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21 Apr 2018 NA<>EU S2S event Pt 2


Beautiful wx on my little 1pt hill in southern Illinois but cdx were bad – very noisy and lots of QSB that frequently made it difficult to complete QSOs. I was on the hill a little later than planned, but there were still several EU ops working. Sadly, I heard their chasers but wasn’t able to hear/work any of them. I was on the hill for about 2 hours or so.

I did have more S2Ss than I have had on all activations up till now. I also called to another summit for the first time, which was quite fun.

At some point it dawned on me how fascinating this all was: around the world a bunch of fine people were sitting on the tops of mountains with little radio stations trying their best to contact each other. I am still new enough to this all to be able to view that from a non-ham perspective (I think!) and I think it’s pretty damn cool.



Hi Barry, here at my rural location in Central Europe, the noise floor is back down to S2 from S6 to S7 yesterday both here at home and when out portable (portable is often S1).

Perhaps it’ll take a little longer to happen for you as you are behind time wise?

73 Ed.


Nothing but noise (up to S5 at times) for me and a few others. Ian (VE6IXD) got 1 S2S using my 2 wire inverted V dipole yagi at the last moment. Had a nice predawn walk and the coffee tasted better than normal afterwards.





Hi Ed,
We like your optimistic predictions even when they turn out to be, well, too optimistic :smiley:
Today, the 20m band was much quieter than yesterday, but I still couldn’t hear any transatlantic traffic. Maybe it’s because I was out on the hill too early. As we can see from all these reports, the only truly successful participant in the NA<>EU event was Robert, DK2RO, who did his transatlantic business after 17:00Z. It looks like staying on the hill overnight was the key for success in this little game of ours.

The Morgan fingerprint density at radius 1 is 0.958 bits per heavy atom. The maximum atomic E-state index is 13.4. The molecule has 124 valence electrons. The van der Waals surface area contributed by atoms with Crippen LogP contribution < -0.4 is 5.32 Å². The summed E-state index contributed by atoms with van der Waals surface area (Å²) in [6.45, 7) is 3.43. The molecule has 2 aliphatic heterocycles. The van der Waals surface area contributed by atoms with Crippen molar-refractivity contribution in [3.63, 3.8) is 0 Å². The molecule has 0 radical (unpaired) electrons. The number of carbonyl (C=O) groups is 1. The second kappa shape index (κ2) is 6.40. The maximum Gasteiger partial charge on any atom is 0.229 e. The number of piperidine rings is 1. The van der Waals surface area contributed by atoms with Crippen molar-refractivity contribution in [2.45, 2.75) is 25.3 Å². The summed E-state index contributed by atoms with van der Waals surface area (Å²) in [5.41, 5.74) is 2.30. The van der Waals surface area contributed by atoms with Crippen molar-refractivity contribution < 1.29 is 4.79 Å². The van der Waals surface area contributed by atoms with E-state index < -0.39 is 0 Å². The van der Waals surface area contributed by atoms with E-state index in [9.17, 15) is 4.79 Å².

Zoran / E70AA


based on his posting, I believe Robert had one EU-NA s2s at 1659Z

many participants had one or more EU-NA s2s qso’s at various hours, both early and late

there were MANY truly successful participants in the event

73, Barry N1EU


Being a follower of Dr. Zadeh and Comp’s fuzzy theory, I hope I can be excused for the noticed imprecision :blush:
Zoran / E70AA


As for number of TransAtlantic S2S, Roman DL3TU was the winner on the East side of the Atlantic Ocean with 2 S2S, one with VE2DDZ at 16h58 and the other with KQ2RP at 17h39, both on 20m CW, but Barry N1EU was the winner of the West side and the absolute winner with 5 S2S QSO across the Pond with GW8CXK, HB9BIN, DL4FO, CT1DBS, and LZ1GJ.
It looks like propagation West to East behaved different to East to West.
Barry N1EU found 17m in pretty good shape and 20m providing good contacts earlier than what we found in EU.
Roman experience matches well with what I had noticed and pointed in this thread the few days before,
1- 20m CW would provide the best chances and
2- best time would be from ±17h until sunset.

Congrats Roman @DL3TU and mainly Barry @N1EU :clap: :clap: :trophy:




Tnx to all for the qso’s!
I had a good time on 40m to 15m, both ssb and cw, from two different summits.
And to all those I had a S2S with, remember that you actually worked AFRICA ! hi

I listened on all spotted frequencies for NA, but couldn’t hear any of them …

And yes, that is me sitting in the near freezing cold on Pico de las Nieves EA8/GC-001
Temp was 5°C, but windchill was -1°C. Pic taken by Tino EA8CLF